In the voluminous secret history of the 1930s, one episode that still puzzles researchers is the death in 1937 of one of Stalin's key allies - his fellow Georgian, G.K. Ordzhonikidze. Whether he took his own life or, like Kirov, was murdered, the case of Ordzhonikidze intersects several long-debated problems in Soviet political history. What role did Politburo members play in decision making during the Stalin era? What formed the basis of Stalin's alliances? Were there conflicts between Stalin and his comrades and, if so, how far did they go? Was there in fact opposition to Stalin? These and other questions are addressed by one of Russia's best young historians whose pioneering work in previously closed party and government archives is refining our understanding of the political history of the Stalin era.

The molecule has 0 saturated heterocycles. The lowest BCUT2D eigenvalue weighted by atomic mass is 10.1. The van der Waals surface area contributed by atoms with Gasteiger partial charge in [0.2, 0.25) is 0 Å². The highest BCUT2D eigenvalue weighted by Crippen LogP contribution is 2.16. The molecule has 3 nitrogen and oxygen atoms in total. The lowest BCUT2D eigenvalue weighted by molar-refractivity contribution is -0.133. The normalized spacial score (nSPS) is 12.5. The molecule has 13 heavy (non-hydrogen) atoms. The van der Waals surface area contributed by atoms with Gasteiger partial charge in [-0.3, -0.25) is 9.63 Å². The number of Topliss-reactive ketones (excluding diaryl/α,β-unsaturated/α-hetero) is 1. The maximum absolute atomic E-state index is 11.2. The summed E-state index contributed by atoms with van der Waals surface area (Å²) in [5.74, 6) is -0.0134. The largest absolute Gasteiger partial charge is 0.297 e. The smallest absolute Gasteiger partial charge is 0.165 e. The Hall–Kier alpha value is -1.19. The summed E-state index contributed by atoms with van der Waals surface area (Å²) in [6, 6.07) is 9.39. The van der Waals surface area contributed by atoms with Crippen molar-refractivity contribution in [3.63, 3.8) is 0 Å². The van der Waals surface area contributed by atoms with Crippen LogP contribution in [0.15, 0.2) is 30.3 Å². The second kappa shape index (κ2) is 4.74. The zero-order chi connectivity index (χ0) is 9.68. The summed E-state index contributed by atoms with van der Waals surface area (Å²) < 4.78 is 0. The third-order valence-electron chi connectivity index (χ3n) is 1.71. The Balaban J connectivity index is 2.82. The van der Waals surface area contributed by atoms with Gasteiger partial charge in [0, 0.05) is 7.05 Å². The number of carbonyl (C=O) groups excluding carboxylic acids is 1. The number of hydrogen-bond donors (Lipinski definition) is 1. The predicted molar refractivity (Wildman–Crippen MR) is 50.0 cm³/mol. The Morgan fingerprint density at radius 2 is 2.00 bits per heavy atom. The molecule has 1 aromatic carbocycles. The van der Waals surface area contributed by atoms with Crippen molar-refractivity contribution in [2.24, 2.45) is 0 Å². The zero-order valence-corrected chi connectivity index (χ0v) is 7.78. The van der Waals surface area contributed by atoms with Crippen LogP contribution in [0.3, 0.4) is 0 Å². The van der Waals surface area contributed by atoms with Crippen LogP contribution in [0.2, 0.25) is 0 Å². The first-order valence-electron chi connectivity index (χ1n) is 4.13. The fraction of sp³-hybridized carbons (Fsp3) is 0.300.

This first-of-its-kind survey covers both the basics of information technology and the managerial and political issues surrounding the use of these technologies. Unlike other works on information systems, this book is written specifically for the public sector and addresses unique public sector issues and concerns. The technical basics are explained in clear English with as little technical jargon as possible so that readers can move on to informed analysis of the public policy issues surrounding government's use of MIS. This practical tool includes end of chapter summaries with bridges to upcoming chapters, numerous boxed exhibits, thorough end-of-chapter notes and a bibliography for further reading.